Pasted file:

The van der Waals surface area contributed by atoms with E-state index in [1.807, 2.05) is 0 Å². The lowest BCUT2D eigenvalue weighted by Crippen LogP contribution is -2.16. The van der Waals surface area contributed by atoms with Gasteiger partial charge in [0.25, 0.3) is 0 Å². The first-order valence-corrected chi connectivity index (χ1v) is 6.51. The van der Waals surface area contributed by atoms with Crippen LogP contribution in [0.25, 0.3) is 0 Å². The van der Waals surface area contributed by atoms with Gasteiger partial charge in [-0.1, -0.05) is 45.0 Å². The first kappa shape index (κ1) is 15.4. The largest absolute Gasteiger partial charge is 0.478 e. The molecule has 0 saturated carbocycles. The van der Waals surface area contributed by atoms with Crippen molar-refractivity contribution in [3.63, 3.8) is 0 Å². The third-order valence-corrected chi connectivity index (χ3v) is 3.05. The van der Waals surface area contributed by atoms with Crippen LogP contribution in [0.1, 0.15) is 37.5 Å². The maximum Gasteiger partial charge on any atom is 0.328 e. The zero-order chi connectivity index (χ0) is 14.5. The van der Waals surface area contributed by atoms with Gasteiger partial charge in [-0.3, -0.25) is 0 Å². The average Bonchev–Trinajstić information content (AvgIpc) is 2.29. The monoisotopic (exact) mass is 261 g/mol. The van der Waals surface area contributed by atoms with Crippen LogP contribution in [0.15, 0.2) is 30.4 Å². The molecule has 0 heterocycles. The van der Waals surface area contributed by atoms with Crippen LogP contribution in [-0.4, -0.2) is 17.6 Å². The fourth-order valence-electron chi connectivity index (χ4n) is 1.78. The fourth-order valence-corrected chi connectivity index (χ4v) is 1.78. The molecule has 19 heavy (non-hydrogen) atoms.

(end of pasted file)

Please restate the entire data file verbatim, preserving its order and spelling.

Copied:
The van der Waals surface area contributed by atoms with E-state index in [1.807, 2.05) is 0 Å². The lowest BCUT2D eigenvalue weighted by Crippen LogP contribution is -2.16. The van der Waals surface area contributed by atoms with Gasteiger partial charge in [0.25, 0.3) is 0 Å². The first-order valence-corrected chi connectivity index (χ1v) is 6.51. The van der Waals surface area contributed by atoms with Crippen LogP contribution in [0.25, 0.3) is 0 Å². The van der Waals surface area contributed by atoms with Gasteiger partial charge in [-0.1, -0.05) is 45.0 Å². The first kappa shape index (κ1) is 15.4. The largest absolute Gasteiger partial charge is 0.478 e. The molecule has 0 saturated carbocycles. The van der Waals surface area contributed by atoms with Crippen molar-refractivity contribution in [3.63, 3.8) is 0 Å². The third-order valence-corrected chi connectivity index (χ3v) is 3.05. The van der Waals surface area contributed by atoms with Crippen LogP contribution in [0.1, 0.15) is 37.5 Å². The maximum Gasteiger partial charge on any atom is 0.328 e. The zero-order chi connectivity index (χ0) is 14.5. The van der Waals surface area contributed by atoms with Gasteiger partial charge in [-0.3, -0.25) is 0 Å². The average Bonchev–Trinajstić information content (AvgIpc) is 2.29. The monoisotopic (exact) mass is 261 g/mol. The van der Waals surface area contributed by atoms with Crippen LogP contribution in [0.15, 0.2) is 30.4 Å². The molecule has 0 heterocycles. The van der Waals surface area contributed by atoms with Crippen LogP contribution in [-0.4, -0.2) is 17.6 Å². The fourth-order valence-electron chi connectivity index (χ4n) is 1.78. The fourth-order valence-corrected chi connectivity index (χ4v) is 1.78. The molecule has 19 heavy (non-hydrogen) atoms.